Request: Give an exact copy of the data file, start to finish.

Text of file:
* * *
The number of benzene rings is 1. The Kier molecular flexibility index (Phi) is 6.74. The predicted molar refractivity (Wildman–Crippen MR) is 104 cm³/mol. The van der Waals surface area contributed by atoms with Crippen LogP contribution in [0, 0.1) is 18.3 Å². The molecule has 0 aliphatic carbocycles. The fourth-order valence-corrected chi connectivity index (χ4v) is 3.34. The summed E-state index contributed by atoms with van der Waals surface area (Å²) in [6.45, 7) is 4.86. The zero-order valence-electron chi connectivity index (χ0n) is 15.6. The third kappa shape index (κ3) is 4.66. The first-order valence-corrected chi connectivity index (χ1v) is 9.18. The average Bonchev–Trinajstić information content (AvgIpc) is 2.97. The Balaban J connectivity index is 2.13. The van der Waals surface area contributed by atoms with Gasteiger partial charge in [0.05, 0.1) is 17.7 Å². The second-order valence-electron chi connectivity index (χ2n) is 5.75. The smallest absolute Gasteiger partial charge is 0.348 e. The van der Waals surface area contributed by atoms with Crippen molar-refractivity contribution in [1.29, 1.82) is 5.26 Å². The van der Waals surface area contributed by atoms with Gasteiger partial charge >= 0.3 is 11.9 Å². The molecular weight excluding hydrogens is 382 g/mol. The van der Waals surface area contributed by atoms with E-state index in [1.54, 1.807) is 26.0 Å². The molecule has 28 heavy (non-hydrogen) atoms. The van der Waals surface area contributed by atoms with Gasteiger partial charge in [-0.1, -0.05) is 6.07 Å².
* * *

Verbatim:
The number of benzene rings is 1. The Kier molecular flexibility index (Phi) is 6.74. The predicted molar refractivity (Wildman–Crippen MR) is 104 cm³/mol. The van der Waals surface area contributed by atoms with Crippen LogP contribution in [0, 0.1) is 18.3 Å². The molecule has 0 aliphatic carbocycles. The fourth-order valence-corrected chi connectivity index (χ4v) is 3.34. The summed E-state index contributed by atoms with van der Waals surface area (Å²) in [6.45, 7) is 4.86. The zero-order valence-electron chi connectivity index (χ0n) is 15.6. The third kappa shape index (κ3) is 4.66. The first-order valence-corrected chi connectivity index (χ1v) is 9.18. The average Bonchev–Trinajstić information content (AvgIpc) is 2.97. The Balaban J connectivity index is 2.13. The van der Waals surface area contributed by atoms with Gasteiger partial charge in [0.05, 0.1) is 17.7 Å². The second-order valence-electron chi connectivity index (χ2n) is 5.75. The smallest absolute Gasteiger partial charge is 0.348 e. The van der Waals surface area contributed by atoms with Crippen molar-refractivity contribution in [1.29, 1.82) is 5.26 Å². The van der Waals surface area contributed by atoms with Gasteiger partial charge >= 0.3 is 11.9 Å². The molecular weight excluding hydrogens is 382 g/mol. The van der Waals surface area contributed by atoms with E-state index in [1.54, 1.807) is 26.0 Å². The molecule has 28 heavy (non-hydrogen) atoms. The van der Waals surface area contributed by atoms with Gasteiger partial charge in [-0.1, -0.05) is 6.07 Å².